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Remove tin plating from copper pots, trays, cookware, etc.

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Q. Sir,
Keith Wicklund: Kindly suggest normality of sodium hydroxide solution for stripping tin from copper base metal without any etching, little or no attack.

Ananda babu
- chennai, tamilnadu, india
March 6, 2023

A. Hi Ananda. Keith is unlikely to be monitoring this page 25 years later, and his e-mail address is unlikely to work, but he suggested that 120 g/l sodium hydroxide be used in his procedure, which is essentially 3N.
Luck & Regards,

pic of Ted Mooney
Ted Mooney, P.E. RET
Striving to live Aloha - Pine Beach, New Jersey

⇩ Closely related postings, oldest first ⇩

Stripping tin from copper signage

Q. I have some old copper letters that someone once upon a time covered with tin.

Copper has oxidized under it and small spots of copper oxide is coming up.

I may clean the copper but this, however, is not only taking a long time but also tends to bend the copper because it is thin.

How may I otherwise clean off the tin and the copper oxide?


Stein Sêther
- Trondheim, Norway

A. Stein,

Tin can be removed from copper and copper alloys in a solution of sodium hydroxide (120 g/l ), room temp. Make the work anodic, use a steel cathode at 6 volts. Alternately, Enthone sells a proprietary stripper (immersion- no current required) called Enstrip TL-105 which is specifically designed for removing tin and tin/lead alloys from copper and copper alloys. I have had great success with this product with little or no attack of base metal. With either method, you will be left with oxides on the surface of the copper which will have to be removed with a conventional bright dip or pickle. Good luck.

Keith Wicklund, CEF-SE
avionics - Minneapolis, Minnesota

Multiple threads were merged: please forgive repetition, chronology errors, or disrespect towards other postings [they weren't on the same page] :-)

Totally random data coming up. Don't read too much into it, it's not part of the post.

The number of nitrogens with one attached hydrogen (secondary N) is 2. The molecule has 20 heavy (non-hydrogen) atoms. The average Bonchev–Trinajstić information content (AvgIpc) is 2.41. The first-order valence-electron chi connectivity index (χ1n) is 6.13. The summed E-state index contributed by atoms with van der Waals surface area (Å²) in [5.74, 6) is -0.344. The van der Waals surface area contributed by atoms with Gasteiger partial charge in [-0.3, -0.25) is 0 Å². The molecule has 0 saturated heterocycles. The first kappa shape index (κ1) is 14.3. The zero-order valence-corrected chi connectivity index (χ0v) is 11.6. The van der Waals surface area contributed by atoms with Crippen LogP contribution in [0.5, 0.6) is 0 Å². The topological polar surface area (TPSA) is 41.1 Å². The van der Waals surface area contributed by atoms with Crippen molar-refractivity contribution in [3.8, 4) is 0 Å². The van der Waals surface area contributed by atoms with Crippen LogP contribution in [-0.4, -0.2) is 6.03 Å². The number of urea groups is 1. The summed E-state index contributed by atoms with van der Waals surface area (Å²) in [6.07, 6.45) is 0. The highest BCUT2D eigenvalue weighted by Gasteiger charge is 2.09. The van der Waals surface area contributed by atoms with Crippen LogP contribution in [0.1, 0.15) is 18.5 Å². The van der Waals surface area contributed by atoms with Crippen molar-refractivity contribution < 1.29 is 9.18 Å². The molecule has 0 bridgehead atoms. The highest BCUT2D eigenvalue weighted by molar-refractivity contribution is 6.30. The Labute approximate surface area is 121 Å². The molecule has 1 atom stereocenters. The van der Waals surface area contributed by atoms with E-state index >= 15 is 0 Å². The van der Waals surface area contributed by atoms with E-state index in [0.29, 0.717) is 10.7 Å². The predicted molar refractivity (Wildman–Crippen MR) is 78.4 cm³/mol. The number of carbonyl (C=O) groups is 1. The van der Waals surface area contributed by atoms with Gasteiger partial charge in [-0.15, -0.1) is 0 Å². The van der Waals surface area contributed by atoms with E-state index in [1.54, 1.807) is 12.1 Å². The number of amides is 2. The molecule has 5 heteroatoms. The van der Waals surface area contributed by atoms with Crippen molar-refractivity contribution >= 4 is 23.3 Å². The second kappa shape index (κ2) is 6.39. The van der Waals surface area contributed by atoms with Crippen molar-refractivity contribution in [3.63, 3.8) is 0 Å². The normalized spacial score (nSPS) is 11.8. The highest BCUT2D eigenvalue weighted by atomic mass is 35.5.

How to strip tin from antique copper cooking pots?

Q. In my interiors shop I have about 10 cooking pots from the Ottoman Period of Turkey. They are Tin over Copper inside and out. How do I remove the tin from the copper safely? I have seen the same pots with the tin removed and feel they are more aesthetically appealing. The corrosion problem needs to be addressed also. Since they are cooking pots, food safety is a factor. Is there a product on the market that does this process safely? Is there a place of good reputation I could send them to to have them done? How is the waste disposed of? I look forward to your reply.

Leroy Zimmerman
- Leola, Pennsylvania

A. Actually, the tin lining you describe is there for a precise reason: a tin lining makes the copper safe for cooking. Frequently they also did a tin wash on the outside which I thinks highlights the sometimes elaborate designs of the cooking vessels. Later, copper was lined with nickel and then stainless steel. Unlined copper bowls are safe unlined for whipping egg whites, heavy whipping cream, or eggs for omelettes. Cooking in an unlined copper pan can be a health hazard, particularly with acidic food.

Barbara Landis
- Tiburon, California

Q. I would like to know how to remove a tin wash from copper trays. They will not be used for food purposes?

Celia Platt
- Rockville, Maryland

A. Hi, Leroy. Hi, Celia. Tin is easily stripped from copper pots with fluoboric acid, but this is a nasty industrial chemical that untrained people shouldn't use, and certainly not in a residential environment. Your discussion is within a thread that discusses the processes suitable for industry. Please see if you can find a plating shop to do this for you. Good luck!


Ted Mooney,
Ted Mooney, P.E.
Striving to live Aloha - Pine Beach, New Jersey

Multiple threads were merged: please forgive repetition, chronology errors, or disrespect towards other postings [they weren't on the same page] :-)

Strip stainless steel coating from copper cookware

Q. Usually the French copper cookware has a tin lining; however, more recently ones with stainless steel lining have appeared due to durability (the tin wears off and needs periodic re-tinning). Unfortunately, the stainless steel turned out terrible for cooking because food sticks to it quite badly (I only bought stainless steel lined cookware because the extra-thick copper wasn't available with the tin lined product lines).

I need a way to remove the stainless steel lining (fraction of a mm thick) with minimal damage to the copper before I take these to the re-tinning shop.

Is there any chemical and/or electrochemical method I can use to do the stripping? I've considered mechanical means, but it doesn't look like it could be done. Thank you for any helpful ideas.

Borislav Trifonov
UBC - Vancouver, BC, Canada

A. Hi Borislav
Stainless steel cannot be electrodeposited as far as I've ever heard. So I guess that topcoat was done by a PVD process, vacuum sputtering or something similar.